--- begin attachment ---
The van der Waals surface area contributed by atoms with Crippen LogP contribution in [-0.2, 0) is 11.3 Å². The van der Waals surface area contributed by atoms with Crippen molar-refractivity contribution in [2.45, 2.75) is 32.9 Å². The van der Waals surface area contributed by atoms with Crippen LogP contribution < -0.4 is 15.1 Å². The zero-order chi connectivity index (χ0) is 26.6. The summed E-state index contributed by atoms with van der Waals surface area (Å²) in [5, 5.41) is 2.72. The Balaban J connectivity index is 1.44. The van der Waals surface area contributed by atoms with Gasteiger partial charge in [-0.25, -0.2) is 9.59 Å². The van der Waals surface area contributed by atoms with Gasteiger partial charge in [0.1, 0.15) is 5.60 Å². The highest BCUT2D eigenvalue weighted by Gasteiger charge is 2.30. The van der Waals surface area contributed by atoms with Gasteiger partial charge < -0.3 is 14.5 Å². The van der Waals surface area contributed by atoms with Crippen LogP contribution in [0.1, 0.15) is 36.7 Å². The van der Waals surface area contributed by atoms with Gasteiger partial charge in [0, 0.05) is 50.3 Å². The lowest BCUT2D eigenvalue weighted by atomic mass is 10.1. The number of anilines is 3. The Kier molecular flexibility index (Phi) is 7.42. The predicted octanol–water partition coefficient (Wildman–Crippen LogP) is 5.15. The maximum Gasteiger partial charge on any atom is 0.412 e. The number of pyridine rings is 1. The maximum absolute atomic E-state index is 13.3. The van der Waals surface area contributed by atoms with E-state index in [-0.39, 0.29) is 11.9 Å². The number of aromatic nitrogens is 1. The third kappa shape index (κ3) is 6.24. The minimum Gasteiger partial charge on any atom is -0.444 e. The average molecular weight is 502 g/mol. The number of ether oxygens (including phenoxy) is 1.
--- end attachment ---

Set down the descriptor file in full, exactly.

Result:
The van der Waals surface area contributed by atoms with Crippen LogP contribution in [-0.2, 0) is 11.3 Å². The van der Waals surface area contributed by atoms with Crippen molar-refractivity contribution in [2.45, 2.75) is 32.9 Å². The van der Waals surface area contributed by atoms with Crippen LogP contribution < -0.4 is 15.1 Å². The zero-order chi connectivity index (χ0) is 26.6. The summed E-state index contributed by atoms with van der Waals surface area (Å²) in [5, 5.41) is 2.72. The Balaban J connectivity index is 1.44. The van der Waals surface area contributed by atoms with Gasteiger partial charge in [-0.25, -0.2) is 9.59 Å². The van der Waals surface area contributed by atoms with Gasteiger partial charge in [0.1, 0.15) is 5.60 Å². The highest BCUT2D eigenvalue weighted by Gasteiger charge is 2.30. The van der Waals surface area contributed by atoms with Gasteiger partial charge < -0.3 is 14.5 Å². The van der Waals surface area contributed by atoms with Crippen LogP contribution in [0.1, 0.15) is 36.7 Å². The van der Waals surface area contributed by atoms with Gasteiger partial charge in [0, 0.05) is 50.3 Å². The lowest BCUT2D eigenvalue weighted by atomic mass is 10.1. The number of anilines is 3. The Kier molecular flexibility index (Phi) is 7.42. The predicted octanol–water partition coefficient (Wildman–Crippen LogP) is 5.15. The maximum Gasteiger partial charge on any atom is 0.412 e. The number of pyridine rings is 1. The maximum absolute atomic E-state index is 13.3. The van der Waals surface area contributed by atoms with E-state index in [-0.39, 0.29) is 11.9 Å². The number of aromatic nitrogens is 1. The third kappa shape index (κ3) is 6.24. The minimum Gasteiger partial charge on any atom is -0.444 e. The average molecular weight is 502 g/mol. The number of ether oxygens (including phenoxy) is 1.